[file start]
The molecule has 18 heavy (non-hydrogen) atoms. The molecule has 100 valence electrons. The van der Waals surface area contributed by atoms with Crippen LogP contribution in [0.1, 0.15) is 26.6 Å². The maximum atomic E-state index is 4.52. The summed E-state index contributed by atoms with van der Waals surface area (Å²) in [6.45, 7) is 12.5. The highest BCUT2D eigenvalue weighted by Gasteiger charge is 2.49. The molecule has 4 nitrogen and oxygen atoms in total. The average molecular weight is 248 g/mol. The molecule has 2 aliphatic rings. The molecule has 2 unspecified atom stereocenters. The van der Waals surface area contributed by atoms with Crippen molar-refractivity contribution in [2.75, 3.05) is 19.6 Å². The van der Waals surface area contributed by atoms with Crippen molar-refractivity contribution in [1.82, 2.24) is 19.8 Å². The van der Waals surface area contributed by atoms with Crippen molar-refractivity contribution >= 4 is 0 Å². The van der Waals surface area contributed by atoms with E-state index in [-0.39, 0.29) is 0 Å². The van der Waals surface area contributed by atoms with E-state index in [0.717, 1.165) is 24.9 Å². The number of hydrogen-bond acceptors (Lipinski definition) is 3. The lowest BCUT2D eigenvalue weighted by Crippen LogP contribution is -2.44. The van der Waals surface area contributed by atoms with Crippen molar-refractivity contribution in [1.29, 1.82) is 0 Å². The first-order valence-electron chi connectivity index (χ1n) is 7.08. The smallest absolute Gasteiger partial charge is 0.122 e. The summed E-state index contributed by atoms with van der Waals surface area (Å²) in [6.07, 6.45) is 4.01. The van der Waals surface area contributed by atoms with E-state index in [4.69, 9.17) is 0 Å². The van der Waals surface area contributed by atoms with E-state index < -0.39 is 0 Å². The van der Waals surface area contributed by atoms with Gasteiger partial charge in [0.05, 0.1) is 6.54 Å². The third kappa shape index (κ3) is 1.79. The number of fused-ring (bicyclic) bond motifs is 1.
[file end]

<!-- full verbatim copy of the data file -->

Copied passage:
The molecule has 18 heavy (non-hydrogen) atoms. The molecule has 100 valence electrons. The van der Waals surface area contributed by atoms with Crippen LogP contribution in [0.1, 0.15) is 26.6 Å². The maximum atomic E-state index is 4.52. The summed E-state index contributed by atoms with van der Waals surface area (Å²) in [6.45, 7) is 12.5. The highest BCUT2D eigenvalue weighted by Gasteiger charge is 2.49. The molecule has 4 nitrogen and oxygen atoms in total. The average molecular weight is 248 g/mol. The molecule has 2 aliphatic rings. The molecule has 2 unspecified atom stereocenters. The van der Waals surface area contributed by atoms with Crippen molar-refractivity contribution in [2.75, 3.05) is 19.6 Å². The van der Waals surface area contributed by atoms with Crippen molar-refractivity contribution in [1.82, 2.24) is 19.8 Å². The van der Waals surface area contributed by atoms with Crippen molar-refractivity contribution >= 4 is 0 Å². The van der Waals surface area contributed by atoms with E-state index in [-0.39, 0.29) is 0 Å². The van der Waals surface area contributed by atoms with E-state index in [0.717, 1.165) is 24.9 Å². The number of hydrogen-bond acceptors (Lipinski definition) is 3. The lowest BCUT2D eigenvalue weighted by Crippen LogP contribution is -2.44. The van der Waals surface area contributed by atoms with Crippen molar-refractivity contribution in [1.29, 1.82) is 0 Å². The first-order valence-electron chi connectivity index (χ1n) is 7.08. The smallest absolute Gasteiger partial charge is 0.122 e. The summed E-state index contributed by atoms with van der Waals surface area (Å²) in [6.07, 6.45) is 4.01. The van der Waals surface area contributed by atoms with E-state index in [4.69, 9.17) is 0 Å². The van der Waals surface area contributed by atoms with E-state index < -0.39 is 0 Å². The van der Waals surface area contributed by atoms with Gasteiger partial charge in [0.05, 0.1) is 6.54 Å². The third kappa shape index (κ3) is 1.79. The number of fused-ring (bicyclic) bond motifs is 1.